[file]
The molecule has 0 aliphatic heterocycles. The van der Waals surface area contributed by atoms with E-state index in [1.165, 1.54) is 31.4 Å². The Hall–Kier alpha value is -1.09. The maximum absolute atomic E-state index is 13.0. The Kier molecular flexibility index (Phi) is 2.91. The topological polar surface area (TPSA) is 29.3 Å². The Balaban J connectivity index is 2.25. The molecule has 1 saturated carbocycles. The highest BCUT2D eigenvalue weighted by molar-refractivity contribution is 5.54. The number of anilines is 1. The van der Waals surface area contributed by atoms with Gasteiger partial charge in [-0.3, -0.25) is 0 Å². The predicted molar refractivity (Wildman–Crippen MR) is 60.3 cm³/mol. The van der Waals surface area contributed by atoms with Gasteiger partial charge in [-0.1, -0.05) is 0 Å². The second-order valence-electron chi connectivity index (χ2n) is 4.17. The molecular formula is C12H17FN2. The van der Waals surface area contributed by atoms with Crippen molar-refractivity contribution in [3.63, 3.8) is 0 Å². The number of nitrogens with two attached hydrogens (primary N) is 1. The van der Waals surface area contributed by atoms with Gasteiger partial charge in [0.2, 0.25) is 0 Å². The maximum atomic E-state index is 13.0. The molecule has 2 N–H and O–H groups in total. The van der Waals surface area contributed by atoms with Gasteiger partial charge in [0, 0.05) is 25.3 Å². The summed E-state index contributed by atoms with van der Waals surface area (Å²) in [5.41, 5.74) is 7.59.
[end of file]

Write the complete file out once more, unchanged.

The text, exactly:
The molecule has 0 aliphatic heterocycles. The van der Waals surface area contributed by atoms with E-state index in [1.165, 1.54) is 31.4 Å². The Hall–Kier alpha value is -1.09. The maximum absolute atomic E-state index is 13.0. The Kier molecular flexibility index (Phi) is 2.91. The topological polar surface area (TPSA) is 29.3 Å². The Balaban J connectivity index is 2.25. The molecule has 1 saturated carbocycles. The highest BCUT2D eigenvalue weighted by molar-refractivity contribution is 5.54. The number of anilines is 1. The van der Waals surface area contributed by atoms with Gasteiger partial charge in [-0.3, -0.25) is 0 Å². The predicted molar refractivity (Wildman–Crippen MR) is 60.3 cm³/mol. The van der Waals surface area contributed by atoms with Gasteiger partial charge in [-0.1, -0.05) is 0 Å². The second-order valence-electron chi connectivity index (χ2n) is 4.17. The molecular formula is C12H17FN2. The van der Waals surface area contributed by atoms with Crippen molar-refractivity contribution in [3.63, 3.8) is 0 Å². The number of nitrogens with two attached hydrogens (primary N) is 1. The van der Waals surface area contributed by atoms with Gasteiger partial charge in [0.2, 0.25) is 0 Å². The maximum atomic E-state index is 13.0. The molecule has 2 N–H and O–H groups in total. The van der Waals surface area contributed by atoms with Gasteiger partial charge in [0, 0.05) is 25.3 Å². The summed E-state index contributed by atoms with van der Waals surface area (Å²) in [5.41, 5.74) is 7.59.